13. Yeah, I mean, the relationship between a corporation or a celebrity is always going to encourage exploitation. It simply isn't possible to connect with or care about millions of people, and I think eventually you just take them singing your praises for granted. Nowhere near the same scale, but I once had a humble social media presence, at a bit over 12k followers, and even at that point my followers were just a mass of faceless strangers I acquired relevance from. Some corporations / celebrities go the extra mile to encourage loyalty by making it more rewarding, but it's always a very impersonal relationship. I don't believe Sony has been particularly egregious as of late. As I mentioned earlier in this thread, they've been a soulless corporation for a long time, e.g. sabotaging the Vita with their greed. Their allegiance is and has always been to profit. This transition between generations has definitely been a slipping of the mask, though. It's a rare game that I pay more than 30$ for, and even the 30$ threshold is reserved for games I've been eager to play for a while - usually PS exclusives. Most games will be 20$ within ~2 years of release; there really isn't much reason to pay more than that unless you really like the franchise.
  14. Very fascinating, I've never encountered the literary device of the, uh... literal metaphor before. This has never happened. The entire reason that 'cancel culture' exists is that corporations, celebrities, etc are immune to criticism and require massive outpourings of outrage to even be mildly affected, and even then it usually just results in them issuing a public apology and then continuing on with being impenetrably successful. See, the problem is that this "maelstrom of social media vengeance" you speak of is just large quantities of people expressing their opinions simultaneously. May I suggest you follow a course similar to the one that you suggest? Instead of bothering people by complaining about things you dislike, just be quiet and don't participate at all - it would save a few people, yourself included, a lot of trouble.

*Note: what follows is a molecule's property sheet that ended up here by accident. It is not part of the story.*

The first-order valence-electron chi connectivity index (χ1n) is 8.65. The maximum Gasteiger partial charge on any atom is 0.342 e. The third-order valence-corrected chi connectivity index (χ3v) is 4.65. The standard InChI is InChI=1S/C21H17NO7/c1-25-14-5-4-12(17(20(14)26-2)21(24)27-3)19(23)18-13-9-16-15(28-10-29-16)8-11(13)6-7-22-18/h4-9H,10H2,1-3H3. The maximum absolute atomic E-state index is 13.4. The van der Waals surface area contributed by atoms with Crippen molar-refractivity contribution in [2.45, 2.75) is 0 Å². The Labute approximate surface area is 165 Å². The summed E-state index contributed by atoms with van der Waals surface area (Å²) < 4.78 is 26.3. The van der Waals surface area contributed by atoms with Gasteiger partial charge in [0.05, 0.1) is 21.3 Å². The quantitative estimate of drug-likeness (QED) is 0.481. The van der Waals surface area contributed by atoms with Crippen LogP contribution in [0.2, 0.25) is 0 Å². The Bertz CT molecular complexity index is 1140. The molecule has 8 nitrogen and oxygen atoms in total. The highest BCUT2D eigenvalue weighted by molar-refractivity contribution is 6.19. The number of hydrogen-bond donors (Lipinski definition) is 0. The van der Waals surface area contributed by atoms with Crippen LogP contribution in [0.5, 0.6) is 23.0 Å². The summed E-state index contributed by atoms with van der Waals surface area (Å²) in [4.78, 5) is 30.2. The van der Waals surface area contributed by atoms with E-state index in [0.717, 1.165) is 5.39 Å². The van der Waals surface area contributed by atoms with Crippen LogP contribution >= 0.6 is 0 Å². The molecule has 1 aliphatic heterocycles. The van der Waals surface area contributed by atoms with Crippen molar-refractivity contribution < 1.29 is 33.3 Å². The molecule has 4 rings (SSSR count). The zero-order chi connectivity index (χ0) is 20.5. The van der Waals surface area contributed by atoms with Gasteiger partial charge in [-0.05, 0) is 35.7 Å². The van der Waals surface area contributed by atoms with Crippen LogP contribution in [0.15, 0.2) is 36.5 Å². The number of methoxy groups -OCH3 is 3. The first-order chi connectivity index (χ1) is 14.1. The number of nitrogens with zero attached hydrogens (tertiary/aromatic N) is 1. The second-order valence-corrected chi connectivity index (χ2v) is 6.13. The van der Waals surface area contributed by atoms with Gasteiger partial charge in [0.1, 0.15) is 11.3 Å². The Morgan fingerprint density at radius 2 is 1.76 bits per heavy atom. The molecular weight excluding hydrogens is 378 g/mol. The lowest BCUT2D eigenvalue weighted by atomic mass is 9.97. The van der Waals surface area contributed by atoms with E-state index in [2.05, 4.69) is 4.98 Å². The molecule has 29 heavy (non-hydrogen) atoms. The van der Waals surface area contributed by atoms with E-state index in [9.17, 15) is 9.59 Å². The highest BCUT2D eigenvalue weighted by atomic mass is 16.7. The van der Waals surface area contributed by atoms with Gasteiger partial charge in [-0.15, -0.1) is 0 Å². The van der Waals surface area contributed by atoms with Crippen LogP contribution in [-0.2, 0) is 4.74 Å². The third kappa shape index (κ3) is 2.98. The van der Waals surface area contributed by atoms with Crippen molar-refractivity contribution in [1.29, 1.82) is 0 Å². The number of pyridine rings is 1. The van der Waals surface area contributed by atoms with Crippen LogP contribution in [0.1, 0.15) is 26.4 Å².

15. Who said anything about killing? Don't be so overdramatic. A company is not a person; it has no body to kill. A for-profit enterprise must be able to adapt to the needs of the market to sustain its existence. Why should it be the job of consumers to create a safe space where companies are free to ignore the needs and wants of consumers with no criticism?